With some inspiration from some of my friends currently at Networking Field Day 17, I’ve created a simple product description generator for the next generation of networking products that always seem to be coming out.  Refresh the page for new versions of the amazing products you’re destined to hear about over, and over, and over, and over again.


Our integrated Multi-Cloud product programatically automates your environment through distributed policy, custom ASICs, and integrations.


I was recently working a project where I was significantly redesigning the WAN infrastructure for a large international organization.  This organization has between 400 and 500 sites, and many different methods of potential connectivity.  The issue that we were solving was that path selection wasn’t always predictable, especially in failure scenarios, and asymmetric flows caused havoc on some of their applications.

Due to the large nature of the change, it was split up into smaller components (phases) and planned to be implemented across a rather large window in a single day.  We had a need to verify that we had a consistent environment at the end of each of each phase, before moving on to the next.  We also needed a tool to rapidly test a multitude of failure scenarios during failover/user acceptance testing.  The other requirement is that this testing happen from many perspectives.  I needed to not only verify connectivity, but that the flow of traffic in both directions was selecting a consistent path.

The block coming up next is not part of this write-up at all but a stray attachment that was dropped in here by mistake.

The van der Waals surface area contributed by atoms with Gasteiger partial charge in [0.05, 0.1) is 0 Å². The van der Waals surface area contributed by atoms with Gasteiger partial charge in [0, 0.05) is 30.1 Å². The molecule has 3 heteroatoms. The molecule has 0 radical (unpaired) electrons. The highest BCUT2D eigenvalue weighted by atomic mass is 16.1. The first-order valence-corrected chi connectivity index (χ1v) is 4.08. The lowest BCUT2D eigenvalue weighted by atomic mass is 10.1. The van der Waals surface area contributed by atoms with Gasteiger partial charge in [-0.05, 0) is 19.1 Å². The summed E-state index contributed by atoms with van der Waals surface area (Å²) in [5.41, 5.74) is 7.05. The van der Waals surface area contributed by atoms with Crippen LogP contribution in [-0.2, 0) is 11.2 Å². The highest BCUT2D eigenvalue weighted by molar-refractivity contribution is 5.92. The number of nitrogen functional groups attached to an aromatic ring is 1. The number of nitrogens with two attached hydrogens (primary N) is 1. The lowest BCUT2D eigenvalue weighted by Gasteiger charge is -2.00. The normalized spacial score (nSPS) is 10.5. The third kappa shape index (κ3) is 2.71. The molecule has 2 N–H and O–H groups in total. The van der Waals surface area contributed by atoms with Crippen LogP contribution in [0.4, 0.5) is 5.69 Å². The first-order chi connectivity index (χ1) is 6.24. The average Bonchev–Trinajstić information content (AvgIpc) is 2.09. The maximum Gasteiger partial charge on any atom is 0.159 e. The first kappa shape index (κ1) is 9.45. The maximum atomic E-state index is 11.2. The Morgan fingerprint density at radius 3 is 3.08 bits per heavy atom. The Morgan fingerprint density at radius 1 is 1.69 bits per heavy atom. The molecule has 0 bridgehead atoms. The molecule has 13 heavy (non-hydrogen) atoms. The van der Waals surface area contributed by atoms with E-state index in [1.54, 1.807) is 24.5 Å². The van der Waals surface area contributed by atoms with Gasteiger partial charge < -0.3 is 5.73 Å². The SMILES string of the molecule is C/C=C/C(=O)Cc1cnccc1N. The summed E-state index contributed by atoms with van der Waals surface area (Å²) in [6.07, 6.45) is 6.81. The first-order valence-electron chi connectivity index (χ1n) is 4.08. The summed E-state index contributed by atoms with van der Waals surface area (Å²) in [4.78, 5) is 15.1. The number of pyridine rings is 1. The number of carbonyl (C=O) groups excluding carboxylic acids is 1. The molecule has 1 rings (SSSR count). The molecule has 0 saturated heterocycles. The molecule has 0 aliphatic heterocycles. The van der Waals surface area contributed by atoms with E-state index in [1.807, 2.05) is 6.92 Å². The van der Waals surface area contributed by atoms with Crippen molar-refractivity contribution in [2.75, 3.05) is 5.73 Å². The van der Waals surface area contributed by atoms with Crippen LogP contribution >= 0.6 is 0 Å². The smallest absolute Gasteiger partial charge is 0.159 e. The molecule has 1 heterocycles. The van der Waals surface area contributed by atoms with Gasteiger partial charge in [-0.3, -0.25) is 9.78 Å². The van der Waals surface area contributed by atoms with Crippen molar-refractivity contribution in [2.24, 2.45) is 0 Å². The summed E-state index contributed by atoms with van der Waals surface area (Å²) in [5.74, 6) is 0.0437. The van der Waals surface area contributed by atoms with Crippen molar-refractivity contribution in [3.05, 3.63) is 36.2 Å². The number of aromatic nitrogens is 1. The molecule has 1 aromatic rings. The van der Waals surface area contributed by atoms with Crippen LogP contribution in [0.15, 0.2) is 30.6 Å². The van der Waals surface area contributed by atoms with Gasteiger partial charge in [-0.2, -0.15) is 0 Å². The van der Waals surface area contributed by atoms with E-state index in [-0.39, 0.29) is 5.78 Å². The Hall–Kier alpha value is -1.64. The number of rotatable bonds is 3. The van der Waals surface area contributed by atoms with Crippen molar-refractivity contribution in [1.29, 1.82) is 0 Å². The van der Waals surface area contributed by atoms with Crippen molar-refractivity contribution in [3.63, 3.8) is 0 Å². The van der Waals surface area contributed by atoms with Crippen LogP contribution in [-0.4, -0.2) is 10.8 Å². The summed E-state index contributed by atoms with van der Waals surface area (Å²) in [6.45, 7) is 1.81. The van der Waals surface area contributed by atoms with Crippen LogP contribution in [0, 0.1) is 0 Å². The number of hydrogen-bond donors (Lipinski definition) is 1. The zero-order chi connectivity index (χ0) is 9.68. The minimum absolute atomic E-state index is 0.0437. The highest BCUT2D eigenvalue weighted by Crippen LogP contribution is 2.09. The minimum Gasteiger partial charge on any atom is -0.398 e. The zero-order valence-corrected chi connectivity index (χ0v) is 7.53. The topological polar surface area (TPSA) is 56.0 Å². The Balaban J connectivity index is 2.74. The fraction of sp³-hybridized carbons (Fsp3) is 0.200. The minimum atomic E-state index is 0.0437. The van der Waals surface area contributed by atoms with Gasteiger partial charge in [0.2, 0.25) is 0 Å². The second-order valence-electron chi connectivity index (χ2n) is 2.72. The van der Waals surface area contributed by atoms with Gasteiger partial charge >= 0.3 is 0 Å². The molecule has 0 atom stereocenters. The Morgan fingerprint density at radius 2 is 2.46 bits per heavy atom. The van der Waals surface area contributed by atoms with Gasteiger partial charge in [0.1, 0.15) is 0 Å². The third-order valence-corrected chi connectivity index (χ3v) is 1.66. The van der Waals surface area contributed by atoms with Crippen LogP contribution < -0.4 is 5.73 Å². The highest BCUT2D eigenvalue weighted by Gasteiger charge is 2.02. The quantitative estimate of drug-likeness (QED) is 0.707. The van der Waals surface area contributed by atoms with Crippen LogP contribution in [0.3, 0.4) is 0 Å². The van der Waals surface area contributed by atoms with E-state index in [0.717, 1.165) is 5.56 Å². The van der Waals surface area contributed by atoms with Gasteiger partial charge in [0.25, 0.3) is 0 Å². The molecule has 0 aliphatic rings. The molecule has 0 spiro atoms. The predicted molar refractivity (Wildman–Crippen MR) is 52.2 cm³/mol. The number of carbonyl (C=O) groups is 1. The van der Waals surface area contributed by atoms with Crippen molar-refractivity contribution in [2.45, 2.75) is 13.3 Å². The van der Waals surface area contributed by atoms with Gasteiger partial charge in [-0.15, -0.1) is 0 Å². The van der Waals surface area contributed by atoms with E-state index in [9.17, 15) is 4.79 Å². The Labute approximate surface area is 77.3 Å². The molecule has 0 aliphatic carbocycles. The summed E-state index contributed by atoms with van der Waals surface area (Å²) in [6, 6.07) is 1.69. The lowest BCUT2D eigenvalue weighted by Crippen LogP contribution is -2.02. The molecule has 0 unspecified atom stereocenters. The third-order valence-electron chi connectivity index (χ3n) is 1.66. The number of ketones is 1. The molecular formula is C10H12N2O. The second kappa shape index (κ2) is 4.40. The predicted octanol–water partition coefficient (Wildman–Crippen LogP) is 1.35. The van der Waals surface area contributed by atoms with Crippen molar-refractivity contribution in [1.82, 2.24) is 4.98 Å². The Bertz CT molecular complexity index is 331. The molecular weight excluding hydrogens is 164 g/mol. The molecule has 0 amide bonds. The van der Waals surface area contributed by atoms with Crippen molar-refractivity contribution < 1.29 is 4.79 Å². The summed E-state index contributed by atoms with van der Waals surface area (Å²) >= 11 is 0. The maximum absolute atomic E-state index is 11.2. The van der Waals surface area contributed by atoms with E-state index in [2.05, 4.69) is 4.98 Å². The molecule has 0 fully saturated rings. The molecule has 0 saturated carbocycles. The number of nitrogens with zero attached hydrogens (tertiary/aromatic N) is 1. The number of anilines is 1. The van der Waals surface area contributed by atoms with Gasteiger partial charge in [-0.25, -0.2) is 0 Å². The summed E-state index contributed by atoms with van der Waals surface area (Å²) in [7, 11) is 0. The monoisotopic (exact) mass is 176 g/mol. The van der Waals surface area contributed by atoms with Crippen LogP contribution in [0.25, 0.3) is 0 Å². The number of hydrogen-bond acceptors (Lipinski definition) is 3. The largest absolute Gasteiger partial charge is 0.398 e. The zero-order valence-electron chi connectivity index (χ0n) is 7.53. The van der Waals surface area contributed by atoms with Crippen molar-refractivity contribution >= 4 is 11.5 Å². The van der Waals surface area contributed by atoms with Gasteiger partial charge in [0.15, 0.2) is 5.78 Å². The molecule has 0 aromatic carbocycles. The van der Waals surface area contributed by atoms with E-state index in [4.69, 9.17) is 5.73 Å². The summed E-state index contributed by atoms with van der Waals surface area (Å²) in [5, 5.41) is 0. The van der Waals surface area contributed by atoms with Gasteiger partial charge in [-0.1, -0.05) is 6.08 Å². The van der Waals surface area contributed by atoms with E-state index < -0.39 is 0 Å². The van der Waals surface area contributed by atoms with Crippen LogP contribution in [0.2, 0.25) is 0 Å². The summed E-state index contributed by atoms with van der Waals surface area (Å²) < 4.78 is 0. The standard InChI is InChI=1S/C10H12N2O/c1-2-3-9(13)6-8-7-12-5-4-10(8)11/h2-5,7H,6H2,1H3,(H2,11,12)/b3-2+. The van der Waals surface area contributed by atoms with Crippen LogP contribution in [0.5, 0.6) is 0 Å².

Because of these requirements, I decided to use TCL (eventually EEM-TCL) and run the script from the routers and switches themselves.  I used this approach, because it wasn’t practical to set up machines at each of these locations to run the script locally.  This ended up working incredibly well for our purposes and since I couldn’t find any good pre-built examples of what I was trying to do, I’ve sanitized the script and posted it for others to use.  The functional information on how it runs is on the GitHub page. Simply put, the script is pre-configured with a bunch of test targets that have ping and traceroute run against them.  Output is simplified so only relevant information is displayed and so you can quickly determine if there is an issue.  For the change referenced above, there was about 20-30 different target IP addresses (internal and external) that gave a sampling of the different types of locations/connectivity types.